World over, it has been proven over and again that pen is mightier than sword, whether that pen is writing fiction or non-fiction. The sign of a good writer is that they make you think, sometimes even re-think your long-held beliefs and values. In India, many writers – regardless of gender, class, or language – have faced backlash for their works, and a few of them have even faced ban of their books. MAKERS India takes a look at a few books written by Indian women, which stirred up controversy yet escaped a ban.
Lihaaf, Ismat Chugtai
An Urdu novelist and filmmaker, who witnessed the Independence era of India, Ismat Chugtai’s fiction was light years ahead of its time. Her short-story Lihaaf (The Quilt) written in 1942 was widely criticised for its portrayal of female homosexuality, a topic which continued to be taboo in India for decades that followed. Published in a Lahore-based magazine, the story was inspired by the love story between a woman who belonged to a wealthy family and her masseuse.
Although Lihaaf went on to become her best-known work later, Chugtai was summoned to court a couple of years after its initial publication, for defending herself against charges of “obscenity.” (She was exonerated.) Chugtai, whose writing was inspired by that of Anton Chekhov and George Barnard Shaw, has stated that the noise about Lihaaf took the focus away from her later works.
My Story, Kamala Das
Originally published as Ente Katha (1973) in Malayalam and My Story in English, Kerala-based writer Kamala Das (known as Madhavikutty to Malayalam readers) had drawn the ire of her family as well as her community with her autobiography, published when she was 42 years old. Although she has later admitted that parts of the book was fiction, My Story did throw light on the British culture and colonial era in then-Calcutta and Kerala.
The best-selling autobiography of an Indian woman to date, the book showcased her life since childhood, her family, adolescence and sexual awakening, marriage, children, literary career, and extra-marital affairs.
Renowned writer and former Secretary of Sahitya Akademi K.Sachidanandan has stated that there is no other Indian autobiography that “honestly captures a woman’s inner life in all its sad solitude and desperate longing for real love.”
Autobiography of a Sex Worker, Nalini Jameela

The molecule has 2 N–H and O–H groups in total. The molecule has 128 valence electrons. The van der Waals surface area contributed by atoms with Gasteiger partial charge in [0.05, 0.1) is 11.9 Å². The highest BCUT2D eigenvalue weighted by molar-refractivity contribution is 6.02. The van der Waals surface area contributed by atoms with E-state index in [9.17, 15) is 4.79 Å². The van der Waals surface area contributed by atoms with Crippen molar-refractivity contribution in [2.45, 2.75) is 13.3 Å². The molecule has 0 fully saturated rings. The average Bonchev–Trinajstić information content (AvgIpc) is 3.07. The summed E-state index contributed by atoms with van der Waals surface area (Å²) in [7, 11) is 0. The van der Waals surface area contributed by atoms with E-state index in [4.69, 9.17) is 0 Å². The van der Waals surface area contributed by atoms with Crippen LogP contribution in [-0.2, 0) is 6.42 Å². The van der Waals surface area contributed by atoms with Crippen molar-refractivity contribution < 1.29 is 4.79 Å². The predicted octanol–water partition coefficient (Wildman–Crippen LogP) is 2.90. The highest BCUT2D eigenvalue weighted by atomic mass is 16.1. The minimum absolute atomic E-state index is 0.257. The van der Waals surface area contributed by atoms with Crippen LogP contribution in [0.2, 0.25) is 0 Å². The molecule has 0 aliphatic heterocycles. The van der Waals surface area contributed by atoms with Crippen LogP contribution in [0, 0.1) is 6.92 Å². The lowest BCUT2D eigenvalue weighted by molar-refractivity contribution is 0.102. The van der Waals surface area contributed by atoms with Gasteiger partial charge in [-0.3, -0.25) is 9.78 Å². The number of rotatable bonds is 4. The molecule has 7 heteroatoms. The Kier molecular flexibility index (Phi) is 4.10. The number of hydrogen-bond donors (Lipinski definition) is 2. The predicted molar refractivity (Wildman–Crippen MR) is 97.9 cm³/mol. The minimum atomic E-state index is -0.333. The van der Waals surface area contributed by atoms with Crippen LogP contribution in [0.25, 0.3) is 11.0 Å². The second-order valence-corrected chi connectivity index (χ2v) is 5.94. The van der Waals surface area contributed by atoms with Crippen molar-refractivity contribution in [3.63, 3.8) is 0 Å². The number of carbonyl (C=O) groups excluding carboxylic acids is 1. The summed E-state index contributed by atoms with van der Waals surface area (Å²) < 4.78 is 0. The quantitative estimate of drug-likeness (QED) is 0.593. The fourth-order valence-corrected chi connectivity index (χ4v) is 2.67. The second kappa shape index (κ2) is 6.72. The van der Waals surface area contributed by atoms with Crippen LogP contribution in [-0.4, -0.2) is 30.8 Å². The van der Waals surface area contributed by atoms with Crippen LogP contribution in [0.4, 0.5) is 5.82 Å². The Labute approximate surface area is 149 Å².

In 2005, when Nalini Jameela – a former sex worker and activist for sex workers in Kerala – wrote her autobiography, Oru Laingika Thozhilaaliyude Aathmakatha (Autobiography of a Sex Worker), she shook the very roots of common man’s understanding of this marginalised community of women. It sold a record 13,000 copies through six editions within just 100 days of the initial release, and was later translated into English and French.
Nalini, who took up prostitution as a single mother of two at the age of 24 due to extreme poverty following the death of her husband, had revealed in her book the atrocities sex workers undergo in domestic and public spheres. She had also thrown light on the hypocrisy of her “clients” as well as the necessity of economic independence for women, which in turn drew criticism as alleged glorification of sex work.
The Man From Chinnamasta, Mamoni Raisom Goswami
Assamese writer Indira Goswami, popularly known by her penname Mamoni Raisom Goswami, was at the peak of her career when she wrote Chinnamastar Manuhto (The Man from Chinnamasta) in 2005. Goswami , a winner of Jnanpith and Sahitya Akademi awards, has later said that the novel has heavily been influenced by her childhood experiences in Assam.
The novel, which criticised the centuries-old tradition of animal sacrifice in a Hindu temple in Assam, was an instant best-seller. It had called for the abolition of the practice of animal sacrifice – and the protagonist was a tantric - thereby provoking upper cate Hindus who used to practise it. Goswami reportedly has even received threats to her life from religious extremists after the novel’s publication, as they found her work to be giving a sadistic flavour to the ritual.
Ants among Elephants , Sujatha Gidla
Indian-American author Sujatha Gidla, who was born in Andhra Pradesh and moved to the US at the age of 26 in 1990, garnered international media attention with her first book itself. Ants Among Elephants: An Untouchable Family and the Making of Modern India (2017) is fundamentally the history of Sujatha’s family – who were Dalits, classified as ‘Untouchables.’ The story follows generations through the last decades of British rule in India, followed by Indian Independence, after-effects of Partition, and later peasant revolts and Maoist insurgency.
Recognised by Wall Street Journal as one among the best books of the year in 2017, Sujatha’s work showcased the life of Dalits – the everyday discrimination and humiliation they go through. The book vehemently criticised many leaders of Indian freedom struggle – including Mahatma Gandhi- as well as the political leaders of independent India.